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The Wishing Tree - Carnival of Souls CD (album) cover


The Wishing Tree


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3.26 | 35 ratings

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Easy Livin
Special Collaborator
Honorary Collaborator / Retired Admin
3 stars A Marillion solo album

The Wishing Tree, while nominally a band, is in reality a 1996 solo project by Steve Rothery of Marillion. "Carnival of souls" was initially released on his now defunct Dorian label, and despite good intentions, remains his only album to date under that name (although a handful of other releases by other artists appeared on the Dorian label before Rothery removed his rose coloured spectacles and realised the venture was destined only to be a money pit). Both the band name, and the album title are taken from obscure film titles.

Right from the start, it is immediately apparent that there is no danger of this being mistaken for a Marillion release, as the album features the female vocals of Hannah Stobart. Band mate Pete Trewavas plays bass, the line-up being completed by Paul Craddick on drums. John Helmer, who has also written with Marillion contributes some of the lyrics. Rothery has since revealed that the early albums by Joni Mitchell were very influential on him when writing for this album, especially on "Hall of memories" and "Fire bright". Once he finally got to work on the project, it still took a further two years for it to reach completion.

So to the music itself. While Rothery is very much the owner of the project, it is quite different to his work with Marillion. The album is very vocal, with Rothery's guitar work filling out the sound rather than dominating it. Hannah Stobart has a very pure voice, giving the album a feel similar to that of Blackmore's Night, emphasised further by the many melancholy and folk influenced tracks. The opening track, "Evergreen" , written around the time of "Clutching at straws", sets the mood for the album nicely, with some excellent guitar work and a slow melodic atmosphere. "Nightwater", which originated around the time of Steve Hogarth arrival, is another highlight, although Steve Hogarth apparently felt is was too gothic for his style. The song is reminiscent of Maggie Reilly's "To France" collaboration with Mike Oldfield, and has some interesting guitar effects.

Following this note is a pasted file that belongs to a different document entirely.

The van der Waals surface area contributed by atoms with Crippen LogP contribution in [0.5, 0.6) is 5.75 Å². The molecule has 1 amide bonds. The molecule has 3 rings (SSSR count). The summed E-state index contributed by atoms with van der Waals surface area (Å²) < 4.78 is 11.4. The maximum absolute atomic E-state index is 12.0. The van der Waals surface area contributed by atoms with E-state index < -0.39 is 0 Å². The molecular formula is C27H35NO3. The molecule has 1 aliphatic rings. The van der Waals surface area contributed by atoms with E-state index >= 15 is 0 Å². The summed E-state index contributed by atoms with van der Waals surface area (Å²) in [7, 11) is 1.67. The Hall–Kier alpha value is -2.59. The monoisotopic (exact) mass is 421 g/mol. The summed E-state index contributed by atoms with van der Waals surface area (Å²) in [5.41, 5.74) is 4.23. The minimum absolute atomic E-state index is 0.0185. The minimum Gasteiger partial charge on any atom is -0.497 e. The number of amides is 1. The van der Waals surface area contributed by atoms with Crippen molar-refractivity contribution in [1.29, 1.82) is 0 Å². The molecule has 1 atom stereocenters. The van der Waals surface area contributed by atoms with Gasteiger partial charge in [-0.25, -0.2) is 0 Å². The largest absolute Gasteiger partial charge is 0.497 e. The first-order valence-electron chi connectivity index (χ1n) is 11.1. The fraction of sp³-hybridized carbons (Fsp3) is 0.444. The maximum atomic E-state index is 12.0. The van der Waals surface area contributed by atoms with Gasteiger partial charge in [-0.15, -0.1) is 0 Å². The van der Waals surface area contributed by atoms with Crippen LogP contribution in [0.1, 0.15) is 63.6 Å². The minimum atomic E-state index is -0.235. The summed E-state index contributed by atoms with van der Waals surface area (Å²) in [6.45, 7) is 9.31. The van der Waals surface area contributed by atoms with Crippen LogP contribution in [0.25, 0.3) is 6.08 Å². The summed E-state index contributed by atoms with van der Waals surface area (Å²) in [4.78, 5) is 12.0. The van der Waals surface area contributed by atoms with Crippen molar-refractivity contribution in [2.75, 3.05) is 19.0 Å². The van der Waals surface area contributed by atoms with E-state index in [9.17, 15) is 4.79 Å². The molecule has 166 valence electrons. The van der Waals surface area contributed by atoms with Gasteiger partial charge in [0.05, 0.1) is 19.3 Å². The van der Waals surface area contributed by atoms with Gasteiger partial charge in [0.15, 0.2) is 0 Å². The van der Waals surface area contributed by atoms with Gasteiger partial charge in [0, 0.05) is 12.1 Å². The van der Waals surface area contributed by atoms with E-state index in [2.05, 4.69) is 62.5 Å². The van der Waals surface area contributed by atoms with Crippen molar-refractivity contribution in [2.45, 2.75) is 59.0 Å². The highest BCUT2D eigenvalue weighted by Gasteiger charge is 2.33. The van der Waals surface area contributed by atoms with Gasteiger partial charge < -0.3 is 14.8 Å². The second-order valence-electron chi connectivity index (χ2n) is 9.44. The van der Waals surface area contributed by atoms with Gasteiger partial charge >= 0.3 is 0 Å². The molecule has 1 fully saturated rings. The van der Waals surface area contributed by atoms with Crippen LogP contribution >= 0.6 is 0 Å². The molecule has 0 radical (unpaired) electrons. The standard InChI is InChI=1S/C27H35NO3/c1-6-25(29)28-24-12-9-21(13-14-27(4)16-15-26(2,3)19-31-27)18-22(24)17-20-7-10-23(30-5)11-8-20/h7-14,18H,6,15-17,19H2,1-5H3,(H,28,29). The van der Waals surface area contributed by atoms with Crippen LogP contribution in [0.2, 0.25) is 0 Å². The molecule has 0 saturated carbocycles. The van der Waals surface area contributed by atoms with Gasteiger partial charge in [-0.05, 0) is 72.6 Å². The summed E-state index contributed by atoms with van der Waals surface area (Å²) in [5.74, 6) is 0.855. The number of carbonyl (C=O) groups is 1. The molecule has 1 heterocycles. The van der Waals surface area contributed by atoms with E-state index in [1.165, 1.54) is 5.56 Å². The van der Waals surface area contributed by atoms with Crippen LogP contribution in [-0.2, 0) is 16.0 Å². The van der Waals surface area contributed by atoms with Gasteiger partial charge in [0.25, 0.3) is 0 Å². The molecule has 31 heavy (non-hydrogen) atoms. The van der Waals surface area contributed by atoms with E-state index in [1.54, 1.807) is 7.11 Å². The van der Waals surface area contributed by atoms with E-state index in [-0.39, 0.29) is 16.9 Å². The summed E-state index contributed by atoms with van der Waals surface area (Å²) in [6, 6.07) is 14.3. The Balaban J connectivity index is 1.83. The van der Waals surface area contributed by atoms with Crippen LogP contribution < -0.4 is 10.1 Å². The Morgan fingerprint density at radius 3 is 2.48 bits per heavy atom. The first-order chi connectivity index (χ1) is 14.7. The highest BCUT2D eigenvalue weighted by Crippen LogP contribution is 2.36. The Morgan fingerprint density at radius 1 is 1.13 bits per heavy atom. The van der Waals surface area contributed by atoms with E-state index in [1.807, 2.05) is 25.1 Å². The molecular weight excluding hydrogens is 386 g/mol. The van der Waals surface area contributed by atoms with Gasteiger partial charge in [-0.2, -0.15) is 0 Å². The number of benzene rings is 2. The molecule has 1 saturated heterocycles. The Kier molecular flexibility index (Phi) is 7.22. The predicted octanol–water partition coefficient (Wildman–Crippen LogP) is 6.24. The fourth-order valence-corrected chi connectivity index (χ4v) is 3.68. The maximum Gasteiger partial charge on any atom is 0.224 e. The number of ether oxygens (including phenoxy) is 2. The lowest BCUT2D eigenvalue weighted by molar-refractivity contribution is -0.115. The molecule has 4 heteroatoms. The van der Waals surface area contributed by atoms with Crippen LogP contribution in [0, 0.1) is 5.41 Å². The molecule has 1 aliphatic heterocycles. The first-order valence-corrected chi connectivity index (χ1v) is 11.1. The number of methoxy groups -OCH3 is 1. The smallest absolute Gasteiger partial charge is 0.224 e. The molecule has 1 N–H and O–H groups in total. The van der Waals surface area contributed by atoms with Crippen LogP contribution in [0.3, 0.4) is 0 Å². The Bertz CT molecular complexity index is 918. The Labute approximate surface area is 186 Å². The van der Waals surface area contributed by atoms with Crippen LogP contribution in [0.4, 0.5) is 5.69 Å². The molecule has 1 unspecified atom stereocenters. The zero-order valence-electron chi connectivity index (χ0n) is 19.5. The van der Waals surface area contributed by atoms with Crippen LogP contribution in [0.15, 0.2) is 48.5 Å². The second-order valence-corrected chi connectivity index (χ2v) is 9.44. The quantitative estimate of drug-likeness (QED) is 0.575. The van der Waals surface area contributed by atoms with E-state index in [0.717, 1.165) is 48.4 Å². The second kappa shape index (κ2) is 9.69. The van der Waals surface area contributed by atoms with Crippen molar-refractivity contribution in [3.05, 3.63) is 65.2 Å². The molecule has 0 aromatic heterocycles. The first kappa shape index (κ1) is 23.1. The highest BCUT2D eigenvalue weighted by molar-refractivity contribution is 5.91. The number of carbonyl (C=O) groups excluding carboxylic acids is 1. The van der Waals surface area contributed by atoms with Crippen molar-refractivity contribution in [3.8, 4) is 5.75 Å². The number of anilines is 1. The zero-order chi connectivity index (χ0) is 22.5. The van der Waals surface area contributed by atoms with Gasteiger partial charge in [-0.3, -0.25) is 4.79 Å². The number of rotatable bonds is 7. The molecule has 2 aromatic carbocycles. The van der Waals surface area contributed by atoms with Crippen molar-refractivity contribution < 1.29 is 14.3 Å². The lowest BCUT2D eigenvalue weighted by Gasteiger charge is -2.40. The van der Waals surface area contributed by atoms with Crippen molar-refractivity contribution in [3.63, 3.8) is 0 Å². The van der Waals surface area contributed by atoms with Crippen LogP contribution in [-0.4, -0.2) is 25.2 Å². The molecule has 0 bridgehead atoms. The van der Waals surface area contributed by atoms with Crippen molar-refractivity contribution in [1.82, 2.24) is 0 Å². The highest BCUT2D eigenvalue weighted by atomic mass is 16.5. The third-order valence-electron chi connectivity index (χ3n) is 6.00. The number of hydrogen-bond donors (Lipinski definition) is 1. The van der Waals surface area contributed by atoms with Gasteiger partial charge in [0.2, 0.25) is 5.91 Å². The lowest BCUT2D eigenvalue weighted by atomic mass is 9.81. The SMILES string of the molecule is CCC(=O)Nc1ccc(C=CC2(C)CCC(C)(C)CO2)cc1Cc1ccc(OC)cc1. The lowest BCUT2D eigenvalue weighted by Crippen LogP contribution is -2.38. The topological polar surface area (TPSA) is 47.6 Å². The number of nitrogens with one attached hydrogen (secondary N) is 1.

Part of "Midnight snow" was originally proposed for "Holidays in Eden" but not included. It is a bluesier piece, with more Marillion like guitar work at times. Elsewhere, Rothery reverts to acoustic guitar on a regular basis. "Starfish" is a deceptively fragile song, with lyrics about "pulling legs off starfish one by one". "Night of the hunter" reminded me more of Heart around the time of "Dreamboat Annie", while "Empire of lies" reflects its title by being altogether darker and a bit heavier, with some good if all too brief instrumental work.

Rothery himself admits to some disappointment with the final mix of the album. Although he did the rough mixes himself, he was not confident enough in his own abilities at the time to undertake the final mixes. He says though that in respect he could have done a better job himself!

For me, the album is a bit too vocal, it would have been preferable if Rothery had used the opportunity to develop his excellent guitar work on the album more. For those interested in investigating the album, the yardstick of Blackmore's Night is a strong reference point.

In all, a highly melodic album, with some enjoyable if generally light folky and acoustically based music.

Rothery has been working on a follow up Wishing Tree album for some years now, around the time of "Anoraknophobia" he said it was "two thirds finished"!

Easy Livin | 3/5 |


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